Demonstrations / Feasibility Studies
FIELD APPLICATION OF ELECTROKINETIC REMEDIATION FOR MULTI-METAL CONTAMINATED PADDY SOIL USING TWO-DIMENSIONAL ELECTRODE CONFIGURATION
Kim, W.S., E.K. Jeon, J.M. Jung, H.B. Jung, S.H. Ko, C.I. Seo, and K. Baek.
Environmental Science and Pollution Research, Vol 21 No 6, 4482-4491, 2014

The feasibility of in situ electrokinetic remediation for As-, Cu-, and Pb-contaminated soil was evaluated in a pilot-scale field application with 2-D electrode configurations. Square and hexagonal configurations with different electrode spacing, 1 m and 2 m, were investigated under a constant 100 V. A square configuration with electrode spacing of 2 m removed 61.5% As, 11.4% Cu, and 0.9% Pb, whereas a hexagonal configuration with the same spacing showed a higher removal efficiency in top (59% As, 0-0.5 m) and middle (53% As, 0.5-1.0 m) layers, but much lower removal efficiency in the bottom layer (1-1.5 m). This difference was thought to be due to groundwater flow through periodic rise and fall of tides. Fractionation analysis showed that As bound to Fe-Mn oxyhydroxide was the main form of As removed by the electrokinetic process. The 2-D configuration wasted less electrical energy by Joule heating and required fewer electrode installations compared to a 1-D electrode configuration.


IN SITU ELECTROKINETIC REMEDIATION OF AS-, CU-, AND PB-CONTAMINATED PADDY SOIL USING HEXAGONAL ELECTRODE CONFIGURATION: A FULL SCALE STUDY
Jeon, E.K., J.M. Jung, W.S. Kim, S.H. Ko, and K. Baek.
Environmental Science and Pollution Research, Vol 22 No 1, 711-720, 2015

The in situ applicability of the electrokinetic process in a hexagonal electrode configuration to remediate As-, Cu-, and Pb-contaminated paddy rice field soil was investigated at field scale (17 m width, 12.2 m length, and 1.6 m depth). An iron electrode was used to prevent severe acidification of the soil near the anode. EDTA was selected as a pursing electrolyte to enhance Cu and Pb extraction. The system removed 44.4% As, 40.3% Cu, and 46.6% Pb after 24 weeks of operation. Fractionation analysis showed that the As bound to amorphous Fe and Al oxyhydroxides was changed into a specifically bound form of As. The fraction of Cu and Pb bound to Fe-Mn oxyhydroxide primarily decreased. The EDTA formed negatively charged complexes with Cu and Pb, and those complexes were transported toward the anode. Energy consumption was very low due to Joule heating. Results show that in situ electrokinetic treatment can remove multiple metals from contaminated paddy rice fields.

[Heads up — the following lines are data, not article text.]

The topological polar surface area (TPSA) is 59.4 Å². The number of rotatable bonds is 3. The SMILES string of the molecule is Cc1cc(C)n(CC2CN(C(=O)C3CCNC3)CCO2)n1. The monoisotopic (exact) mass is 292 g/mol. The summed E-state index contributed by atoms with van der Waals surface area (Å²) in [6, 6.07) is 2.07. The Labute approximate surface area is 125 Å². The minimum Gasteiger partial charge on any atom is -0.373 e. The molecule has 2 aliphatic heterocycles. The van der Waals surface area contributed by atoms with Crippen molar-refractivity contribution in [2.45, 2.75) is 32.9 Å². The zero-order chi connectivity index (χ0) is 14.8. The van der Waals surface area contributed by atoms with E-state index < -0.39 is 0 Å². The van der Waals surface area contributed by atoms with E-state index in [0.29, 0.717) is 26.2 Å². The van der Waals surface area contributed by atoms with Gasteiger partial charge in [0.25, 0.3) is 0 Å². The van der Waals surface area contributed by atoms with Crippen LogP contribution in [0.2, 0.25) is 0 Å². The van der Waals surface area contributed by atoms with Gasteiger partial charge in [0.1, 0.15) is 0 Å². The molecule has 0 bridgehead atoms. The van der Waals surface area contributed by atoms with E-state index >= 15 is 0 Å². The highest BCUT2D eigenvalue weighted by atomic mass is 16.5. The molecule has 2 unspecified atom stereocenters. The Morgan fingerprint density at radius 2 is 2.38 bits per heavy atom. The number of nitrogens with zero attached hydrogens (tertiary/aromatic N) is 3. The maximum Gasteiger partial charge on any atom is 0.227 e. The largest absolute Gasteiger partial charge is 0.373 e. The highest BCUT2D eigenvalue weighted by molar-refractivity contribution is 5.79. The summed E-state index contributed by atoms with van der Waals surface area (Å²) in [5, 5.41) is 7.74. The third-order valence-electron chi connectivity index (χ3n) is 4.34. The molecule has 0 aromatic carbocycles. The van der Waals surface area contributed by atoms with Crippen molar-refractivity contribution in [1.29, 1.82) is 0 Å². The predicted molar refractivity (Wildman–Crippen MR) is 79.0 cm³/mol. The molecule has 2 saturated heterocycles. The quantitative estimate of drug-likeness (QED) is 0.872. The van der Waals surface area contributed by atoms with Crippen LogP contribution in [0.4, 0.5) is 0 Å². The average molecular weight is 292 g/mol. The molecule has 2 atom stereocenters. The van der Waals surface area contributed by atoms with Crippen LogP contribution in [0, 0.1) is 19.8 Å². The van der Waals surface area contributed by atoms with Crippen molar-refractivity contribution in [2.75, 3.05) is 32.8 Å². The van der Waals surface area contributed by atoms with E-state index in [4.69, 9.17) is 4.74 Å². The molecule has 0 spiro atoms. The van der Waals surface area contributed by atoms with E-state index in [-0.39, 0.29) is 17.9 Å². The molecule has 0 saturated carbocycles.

EVALUATION OF ORGANIC AMENDMENTS IN A ZERO-VALENT IRON-ENHANCED PERMEABLE REACTIVE BARRIER TO TREAT METALS AND SULFATE IN WATER
Legrand, R., R.L. Henry, J.G. Bain, D.W. Blowes, J.F. Strunk, and Y. Chai.
Tailings and Mine Waste '14, 5-8 October, Keystone, Colorado. 30 slides, 2014

At a closed mining site where mining-influenced groundwater shows concentrations of 2,000 to 3,000 mg/L sulfate, metals (Cd, Cu, Ni, Zn), and pH < 5, a pilot-scale aboveground system has been installed to evaluate the optimum mixture of reactive material and residence time needed to enable a future permeable reactive barrier (PRB) to achieve cleanup goals by raising pH, reducing sulfate, and removing metals. The 300-gallon pilot plant has been operated for one year on site with site groundwater. The PRB mix comprises 45% (vol.) gravel, 10% zero-valent iron (ZVI), 5% limestone, 20% spent Brewer's grains, and 20% wood chips/leaf mulch soaked in vegetable oil. Influent is a constant 68°F (groundwater temperature). The system generally achieves sulfate removal of 99+% and removes metals to below the strictest water quality standards. High sulfate input can eventually oxidize any organic substrate, which will depress sulfate reduction; however, re-injecting vegetable oil can extend the longevity of the barrier. Results indicate that with a typical residence time of 12 days and a groundwater seepage velocity of 8 in/day, the full-scale PRB would have to be 8 ft wide. http://www.infomine.com/library/publications/docs/Legrand2014.pdf


TREATMENT OF MINING SITE SEEPAGE WATER USING SULFATE REDUCING ORGANISMS
Borg, Sami Christian, Master's thesis, Tampere University of Technology, Finland. 66 pp, 2014

A pilot-scale biological permeable reactive barrier filled with 45% gravel for permeability, 45% electron donor mixture (one-third each silage, wood chips, and compost material), and 10% bacterial inoculum was installed for purification of seepage waters at the Siilinjaervi mining site in Finland. Seepage water containing sulfate (average concentration 124.8 mg/L) was pumped into the reactor for a hydraulic retention time of 15 days. The reactor was operated for three months, and influent and effluent quality was monitored twice each week. Complete removal of sulfate was obtained in the reactor when the temperature of the influent was at least 12°C, whereas ~50% of the sulfate was removed at 8°C and only ~25% at 5°C. The goal was two-thirds yearly sulfate removal, which was calculated to be achievable by increasing the retention time to 30 days. [Note: Only a brief summary of this thesis is available in English.]



Research
PHYTOREMEDIATION AND BIOREMEDIATION OF POLYCHLORINATED BIPHENYLS (PCBS): STATE OF KNOWLEDGE AND RESEARCH PERSPECTIVES
Passatore, L., S. Rossetti, A.A. Juwarkar, and A. Massacci.
Journal of Hazardous Materials, Vol 278, 189-202, 2014